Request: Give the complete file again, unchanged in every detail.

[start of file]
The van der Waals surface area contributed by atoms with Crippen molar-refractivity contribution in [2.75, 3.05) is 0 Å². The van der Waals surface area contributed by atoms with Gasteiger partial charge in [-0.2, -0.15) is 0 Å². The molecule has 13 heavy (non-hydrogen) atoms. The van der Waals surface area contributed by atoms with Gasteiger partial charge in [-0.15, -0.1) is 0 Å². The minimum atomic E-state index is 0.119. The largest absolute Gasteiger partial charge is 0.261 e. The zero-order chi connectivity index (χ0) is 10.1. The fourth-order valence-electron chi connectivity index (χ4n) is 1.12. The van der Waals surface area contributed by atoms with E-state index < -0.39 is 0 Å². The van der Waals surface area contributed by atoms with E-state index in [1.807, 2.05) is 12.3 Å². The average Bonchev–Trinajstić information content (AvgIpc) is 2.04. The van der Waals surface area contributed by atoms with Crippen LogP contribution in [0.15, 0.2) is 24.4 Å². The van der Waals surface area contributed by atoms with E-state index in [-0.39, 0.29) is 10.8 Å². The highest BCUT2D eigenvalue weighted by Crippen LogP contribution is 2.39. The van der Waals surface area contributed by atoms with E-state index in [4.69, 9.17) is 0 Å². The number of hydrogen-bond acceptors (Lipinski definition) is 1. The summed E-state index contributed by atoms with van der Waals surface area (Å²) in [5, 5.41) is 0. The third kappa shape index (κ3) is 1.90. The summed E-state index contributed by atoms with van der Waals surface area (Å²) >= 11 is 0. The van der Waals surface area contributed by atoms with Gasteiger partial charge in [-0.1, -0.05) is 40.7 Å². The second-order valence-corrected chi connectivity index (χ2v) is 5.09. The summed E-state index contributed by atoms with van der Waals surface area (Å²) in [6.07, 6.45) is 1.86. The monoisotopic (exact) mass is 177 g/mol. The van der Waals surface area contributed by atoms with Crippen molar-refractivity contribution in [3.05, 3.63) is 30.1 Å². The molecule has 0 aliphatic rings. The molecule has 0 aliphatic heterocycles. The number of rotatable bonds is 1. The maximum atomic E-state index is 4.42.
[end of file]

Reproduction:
The van der Waals surface area contributed by atoms with Crippen molar-refractivity contribution in [2.75, 3.05) is 0 Å². The van der Waals surface area contributed by atoms with Gasteiger partial charge in [-0.2, -0.15) is 0 Å². The molecule has 13 heavy (non-hydrogen) atoms. The van der Waals surface area contributed by atoms with Gasteiger partial charge in [-0.15, -0.1) is 0 Å². The minimum atomic E-state index is 0.119. The largest absolute Gasteiger partial charge is 0.261 e. The zero-order chi connectivity index (χ0) is 10.1. The fourth-order valence-electron chi connectivity index (χ4n) is 1.12. The van der Waals surface area contributed by atoms with E-state index < -0.39 is 0 Å². The van der Waals surface area contributed by atoms with E-state index in [1.807, 2.05) is 12.3 Å². The average Bonchev–Trinajstić information content (AvgIpc) is 2.04. The van der Waals surface area contributed by atoms with Crippen LogP contribution in [0.15, 0.2) is 24.4 Å². The van der Waals surface area contributed by atoms with E-state index in [-0.39, 0.29) is 10.8 Å². The highest BCUT2D eigenvalue weighted by Crippen LogP contribution is 2.39. The van der Waals surface area contributed by atoms with E-state index in [4.69, 9.17) is 0 Å². The number of hydrogen-bond acceptors (Lipinski definition) is 1. The summed E-state index contributed by atoms with van der Waals surface area (Å²) in [5, 5.41) is 0. The third kappa shape index (κ3) is 1.90. The summed E-state index contributed by atoms with van der Waals surface area (Å²) >= 11 is 0. The van der Waals surface area contributed by atoms with Gasteiger partial charge in [-0.1, -0.05) is 40.7 Å². The second-order valence-corrected chi connectivity index (χ2v) is 5.09. The summed E-state index contributed by atoms with van der Waals surface area (Å²) in [6.07, 6.45) is 1.86. The monoisotopic (exact) mass is 177 g/mol. The van der Waals surface area contributed by atoms with Crippen molar-refractivity contribution in [3.05, 3.63) is 30.1 Å². The molecule has 0 aliphatic rings. The molecule has 0 aliphatic heterocycles. The number of rotatable bonds is 1. The maximum atomic E-state index is 4.42.